p1uggergn0me – John Worthington

Yes, Akiva wins… LOL – ChangeForge | Ken Stewart

Chris takes his idea of Human Circuitry to the next level… – John Worthington

I want 1 MIIIIIILLLLIOOOON Dollars or I plug this into my head. – Bored

And, of course, the obvious one: Plug-and-Play. – Akiva Moskovitz

Gross! – Andru Edwards

This is a new application of neural networking. – jokrausdu

unfortunately, early attempts at neural inputs jacks have failed, however on a more curious note it has been discovered that ear wax from geeks contains an inordinate amount of energy. – Jerry Schuman

A new vision of human circuitry as demonstrated by Chris Pirillo – dan

+1 Mona, a horn? – Majento

Short Circuit 2: Some say he’s nuts. Some say he’s bolts. But can Number Five make it in the big, bad city? Keep your wires crossed. – £ogical €xtremes

eXistenZ is paused! – Rodfather

Pirillo in the middle of a cold reboot. – Jerry Schuman

Hairplugs 2.0 – Erik S

lets recharge ! – Prashanth Randadath

I needs more power Scottie! – Susan Beebe

…must…consume…more…internet…. – Amber aka SDA

Are you Plugged into me? Are YOU plugged into me? I don’t see anyone else here.. – Bored

Damn! Forgot to buy Q-Tips. Again! – Michael Hussein Markman

What’s the frequency Kenneth!? – Gerald Buckley

"wait, i thought this new stuff was supposed to be wireless … " – Gregory Lent

I need a outlet to plug in my light up pimple – Outsanity

How Much is Electricity Costing You?


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Elektronova is a company that presented at Live Pitch 2008 in Seattle recently. Elektronova is dedicated to helping consumers monitor their electrical consumption. This will not only allow people to save money. It will also help promote a more energy-efficient lifestyle.

Elektronova

  • Business Category: Tech Startup
  • Founder: Lawrence Winnerman and Kaley Davis
  • Inspiration for Product/Service: We were interested in the renewable energy space, but quickly realized that the first step… consumption awareness and reduction… is something that there is virtually no information on. The idea for Elektronova quickly followed out of that core realization.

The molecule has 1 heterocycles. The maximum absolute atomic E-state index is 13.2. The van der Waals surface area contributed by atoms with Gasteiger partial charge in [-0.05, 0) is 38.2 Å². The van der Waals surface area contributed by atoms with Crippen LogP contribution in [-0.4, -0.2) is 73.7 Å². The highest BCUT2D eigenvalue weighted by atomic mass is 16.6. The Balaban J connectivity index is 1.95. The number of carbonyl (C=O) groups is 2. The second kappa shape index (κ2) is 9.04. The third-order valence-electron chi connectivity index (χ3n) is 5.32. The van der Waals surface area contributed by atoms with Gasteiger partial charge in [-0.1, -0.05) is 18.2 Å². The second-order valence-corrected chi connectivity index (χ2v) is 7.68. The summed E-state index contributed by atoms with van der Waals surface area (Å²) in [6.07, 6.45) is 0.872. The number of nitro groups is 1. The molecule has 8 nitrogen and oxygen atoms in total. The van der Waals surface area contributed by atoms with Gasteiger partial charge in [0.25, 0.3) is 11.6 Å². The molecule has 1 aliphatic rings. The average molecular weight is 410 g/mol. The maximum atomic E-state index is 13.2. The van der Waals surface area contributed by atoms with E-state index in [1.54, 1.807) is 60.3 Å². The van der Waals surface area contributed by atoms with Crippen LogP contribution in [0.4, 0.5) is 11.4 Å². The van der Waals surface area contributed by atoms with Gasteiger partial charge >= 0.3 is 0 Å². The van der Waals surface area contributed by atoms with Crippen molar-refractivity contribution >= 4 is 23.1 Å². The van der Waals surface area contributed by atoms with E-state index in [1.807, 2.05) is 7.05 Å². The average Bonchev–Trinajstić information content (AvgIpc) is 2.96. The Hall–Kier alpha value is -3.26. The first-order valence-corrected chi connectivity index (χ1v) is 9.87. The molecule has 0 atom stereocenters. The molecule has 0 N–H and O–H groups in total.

• Target Customer/Audience: Everyone who uses electricity, and is interested in saving money by reducing their electricity consumption.
  • Synopsis of Product / Service: We are creating small, networked devices that plug in between any electrical appliance and the wall socket. The data is aggregated by a master unit, and sent to our servers. Consumers can then view their electricity consumption, set reduction goals, and view tips and tricks on how to save both energy and money.
  • Main Company Contact: Lawrence Winnerman

What do you think about this business idea? Leave your thoughts!

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How to Save Energy

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The cost of energy these days is outrageous. Many of us cut corners wherever and whenever we can. Ryan_Leaf sent in some excellent tips to help all of us conserve energy. How many of these do you already do?

  • See how much power you are consuming You have to start somewhere, and by knowing how much everything consumes you can tell what you might want to remove or replace. You can use something like the Kill A Watt, which will display how much power you are consuming. Take a pencil and paper, and write down what you’re testing, and how much it draws. I was told that the “VA” mode gives the actual amount of energy that you are paying for. If you forget to hit the “VA” button on the Kill A Watt, and don’t want to redo the whole process again, plug it back in and hit the “PF”, or “power factor” button and then use the formula ‘Watts / PF = VA’.
  • Adjust your computer’s settings This is a simple and free way to cut back on consumption. In Windows, you can set the monitors and hard drives to turn off after a certain length of time. However, if you set it to four hours before they turn off it is almost pointless. Set it to around 30 minutes. Windows also allows you to put your computer into Stand-By or Hibernate mode. Consider telling it to put the computer to Stand-By mode after approximately 45 minutes to an hour. If you are working on something at night and don’t want to re-open all of your work when you return, enable Hibernate mode and ‘hibernate’ it overnight. This draws no power at all, so it’s optimal if you’re going to be away from your computer for any length of time.
  • Turn it off Do you really need to have the television on while you listen to music? Is it necessary to leave your computer on overnight, idle? By turning off items you’re not using, you can conserve a lot of power. Consider plugging items into a power-strip or surge protector if you don’t already. Many televisions and other consumer electronics still draw a considerable amount of power when they are ‘off’. By turning off the power-strip you stop it from drawing power completely.
  • Try to replace the biggest consumers If you still have a CRT on your desk, replace it with an LCD. Not only will this improve the clarity of the screen, but it also will draw much less power for the relative screen size. In addition, if you still are using incandescent lightbulbs, replace them with compact florescent bulbs. Also, if you have an older computer that draws a lot of power, consider replacing it with a newer, more energy-efficient one. New computers not only improve performance, but many, if not all, include better power-saving features. I personally switched to a Mac Mini recently, and was shocked it only drew 23 watts on the desktop, and 1 watt in ‘sleep’ mode.